Insurance endorsement in industry terms is nothing but a change in the original insurance policy coverage. Endorsements allow policy holders to add or curtail coverage. Endorsements when added, though, become a legal component of the policy; they are not a feature of the original policy. Thus, the policy endorsement technique allows for coverage to be added, deleted, or altered to a current policy without redrafting it. For instance, a person may have other valuable objects, apart from the initially insured property, that are not covered in the event of a loss in the original policy. Endorsements allow insurers to have these valuables added to the policy (most likely with a hike in the insurance premium). The endorsement function, therefore, gives the insurance agent/insurer greater flexibility to accommodate changes to policy without waiting for renewal.

Adding to the Existing Coverage

Endorsements can be used to add to the insurance coverage in the form of an additional policy premium. This can be, for instance, rental reimbursement for an auto insurance policy. Under this endorsement, coverage can be added for the rental when the vehicle is away for repair.

Including Additional Commodities in the Policy

Endorsement can also be used to add an additional vehicle or a home (in circumstances where the cost coverage requires alteration because of the addition) to the existing insurance policy coverage.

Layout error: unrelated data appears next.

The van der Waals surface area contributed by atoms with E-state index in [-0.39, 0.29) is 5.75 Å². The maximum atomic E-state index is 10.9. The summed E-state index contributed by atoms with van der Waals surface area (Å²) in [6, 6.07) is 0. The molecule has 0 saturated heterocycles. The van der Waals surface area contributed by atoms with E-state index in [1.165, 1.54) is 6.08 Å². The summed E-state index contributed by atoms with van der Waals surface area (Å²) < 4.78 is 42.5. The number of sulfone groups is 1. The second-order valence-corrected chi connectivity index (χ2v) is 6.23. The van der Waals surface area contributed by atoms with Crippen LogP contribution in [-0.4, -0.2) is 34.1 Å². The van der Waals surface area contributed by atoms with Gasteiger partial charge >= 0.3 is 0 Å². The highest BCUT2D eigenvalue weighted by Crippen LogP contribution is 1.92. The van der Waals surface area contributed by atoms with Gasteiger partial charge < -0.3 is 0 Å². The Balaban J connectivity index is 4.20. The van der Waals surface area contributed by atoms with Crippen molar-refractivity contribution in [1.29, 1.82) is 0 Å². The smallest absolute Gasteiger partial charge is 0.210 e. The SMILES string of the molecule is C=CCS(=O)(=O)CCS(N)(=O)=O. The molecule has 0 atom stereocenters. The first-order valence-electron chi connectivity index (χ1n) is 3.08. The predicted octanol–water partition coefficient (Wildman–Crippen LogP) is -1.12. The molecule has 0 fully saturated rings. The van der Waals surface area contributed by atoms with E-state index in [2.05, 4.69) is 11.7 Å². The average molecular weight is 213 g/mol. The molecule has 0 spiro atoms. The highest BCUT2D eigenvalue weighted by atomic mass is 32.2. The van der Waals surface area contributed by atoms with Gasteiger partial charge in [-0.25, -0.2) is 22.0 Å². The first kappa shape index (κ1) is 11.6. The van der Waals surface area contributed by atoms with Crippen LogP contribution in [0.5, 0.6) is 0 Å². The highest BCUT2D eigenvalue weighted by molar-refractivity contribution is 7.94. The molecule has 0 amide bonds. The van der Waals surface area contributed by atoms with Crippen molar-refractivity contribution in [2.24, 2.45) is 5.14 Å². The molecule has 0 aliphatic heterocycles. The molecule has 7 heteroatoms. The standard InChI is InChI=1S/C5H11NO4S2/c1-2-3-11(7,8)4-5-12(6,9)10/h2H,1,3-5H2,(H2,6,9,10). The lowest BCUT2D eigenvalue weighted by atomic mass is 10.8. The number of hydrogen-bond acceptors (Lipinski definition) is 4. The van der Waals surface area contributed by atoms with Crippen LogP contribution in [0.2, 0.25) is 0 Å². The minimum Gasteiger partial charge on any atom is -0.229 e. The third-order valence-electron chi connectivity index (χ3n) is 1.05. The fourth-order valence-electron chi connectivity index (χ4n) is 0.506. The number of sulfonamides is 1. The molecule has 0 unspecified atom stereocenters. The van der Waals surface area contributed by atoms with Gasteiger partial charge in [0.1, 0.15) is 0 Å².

Restrictions to the Original Policy

An endorsement feature can also be incorporated for the restriction of coverage. There are several insurance policies that carry endorsements excluding coverage under specific circumstances like acts of terrorism, wars, and gang feuds.

Making Changes to Coverage

Apart from adding and restricting coverage, the endorsement function can also be used to make changes to the insurance policy coverage. For instance, the amount of deductible that is required to be paid in the wake of a claim can be raised under the endorsement feature.

Most Popular Homeowner Policy Endorsements

Inflation Guard – A home generally needs to be insured for at least 80% of its true value to avoid a coinsurance penalty that is applied in the event of a loss. For preventing this, homeowners can buy an inflation guard endorsement. Under this endorsement, the insurance sum is automatically increased annually (on a pro rata basis) by a figure chosen by the insurer.

Scheduled Personal Property – There are certain items like musical instruments, jewelry, or antiques which generally have a low coverage limit in comparison to their actual value. Since a majority of people do not have such items, they are not required to pay premiums for them.

Personal Property Replacement Cost - Homeowners can buy personal property replacement endorsement that can pay the repair/replacement cost minus a standard depreciation deduction.